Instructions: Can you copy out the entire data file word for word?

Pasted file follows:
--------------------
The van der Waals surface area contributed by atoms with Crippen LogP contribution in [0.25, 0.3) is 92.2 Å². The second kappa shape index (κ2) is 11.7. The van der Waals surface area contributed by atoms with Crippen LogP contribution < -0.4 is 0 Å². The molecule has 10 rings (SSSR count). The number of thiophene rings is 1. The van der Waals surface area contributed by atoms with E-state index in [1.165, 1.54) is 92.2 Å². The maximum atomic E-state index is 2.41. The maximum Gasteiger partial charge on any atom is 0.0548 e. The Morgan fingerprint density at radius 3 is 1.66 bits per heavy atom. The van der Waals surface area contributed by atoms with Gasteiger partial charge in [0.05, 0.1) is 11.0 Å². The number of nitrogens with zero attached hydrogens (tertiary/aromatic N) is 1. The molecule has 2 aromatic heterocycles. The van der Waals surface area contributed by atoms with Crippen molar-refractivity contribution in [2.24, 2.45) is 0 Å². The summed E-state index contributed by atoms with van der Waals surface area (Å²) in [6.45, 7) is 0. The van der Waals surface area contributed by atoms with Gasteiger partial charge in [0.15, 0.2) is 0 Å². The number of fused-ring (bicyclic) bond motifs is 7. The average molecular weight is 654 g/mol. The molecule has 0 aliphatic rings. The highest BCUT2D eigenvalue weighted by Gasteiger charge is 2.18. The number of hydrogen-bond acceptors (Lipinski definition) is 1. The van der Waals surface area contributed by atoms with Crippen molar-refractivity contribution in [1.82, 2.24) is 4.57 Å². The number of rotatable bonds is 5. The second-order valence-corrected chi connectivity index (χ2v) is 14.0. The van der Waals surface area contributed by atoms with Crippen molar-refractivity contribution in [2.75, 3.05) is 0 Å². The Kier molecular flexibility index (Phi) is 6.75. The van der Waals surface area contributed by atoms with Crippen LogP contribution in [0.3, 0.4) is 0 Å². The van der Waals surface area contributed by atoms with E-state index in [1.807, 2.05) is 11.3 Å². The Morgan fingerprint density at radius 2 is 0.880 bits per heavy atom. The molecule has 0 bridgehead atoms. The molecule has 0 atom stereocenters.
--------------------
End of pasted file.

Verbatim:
The van der Waals surface area contributed by atoms with Crippen LogP contribution in [0.25, 0.3) is 92.2 Å². The second kappa shape index (κ2) is 11.7. The van der Waals surface area contributed by atoms with Crippen LogP contribution < -0.4 is 0 Å². The molecule has 10 rings (SSSR count). The number of thiophene rings is 1. The van der Waals surface area contributed by atoms with E-state index in [1.165, 1.54) is 92.2 Å². The maximum atomic E-state index is 2.41. The maximum Gasteiger partial charge on any atom is 0.0548 e. The Morgan fingerprint density at radius 3 is 1.66 bits per heavy atom. The van der Waals surface area contributed by atoms with Gasteiger partial charge in [0.05, 0.1) is 11.0 Å². The number of nitrogens with zero attached hydrogens (tertiary/aromatic N) is 1. The molecule has 2 aromatic heterocycles. The van der Waals surface area contributed by atoms with Crippen molar-refractivity contribution in [2.24, 2.45) is 0 Å². The summed E-state index contributed by atoms with van der Waals surface area (Å²) in [6.45, 7) is 0. The van der Waals surface area contributed by atoms with Gasteiger partial charge in [0.15, 0.2) is 0 Å². The number of fused-ring (bicyclic) bond motifs is 7. The average molecular weight is 654 g/mol. The molecule has 0 aliphatic rings. The highest BCUT2D eigenvalue weighted by Gasteiger charge is 2.18. The number of hydrogen-bond acceptors (Lipinski definition) is 1. The van der Waals surface area contributed by atoms with Crippen molar-refractivity contribution in [1.82, 2.24) is 4.57 Å². The number of rotatable bonds is 5. The second-order valence-corrected chi connectivity index (χ2v) is 14.0. The van der Waals surface area contributed by atoms with Crippen molar-refractivity contribution in [2.75, 3.05) is 0 Å². The Kier molecular flexibility index (Phi) is 6.75. The van der Waals surface area contributed by atoms with Crippen LogP contribution in [0.3, 0.4) is 0 Å². The van der Waals surface area contributed by atoms with E-state index in [1.807, 2.05) is 11.3 Å². The Morgan fingerprint density at radius 2 is 0.880 bits per heavy atom. The molecule has 0 bridgehead atoms. The molecule has 0 atom stereocenters.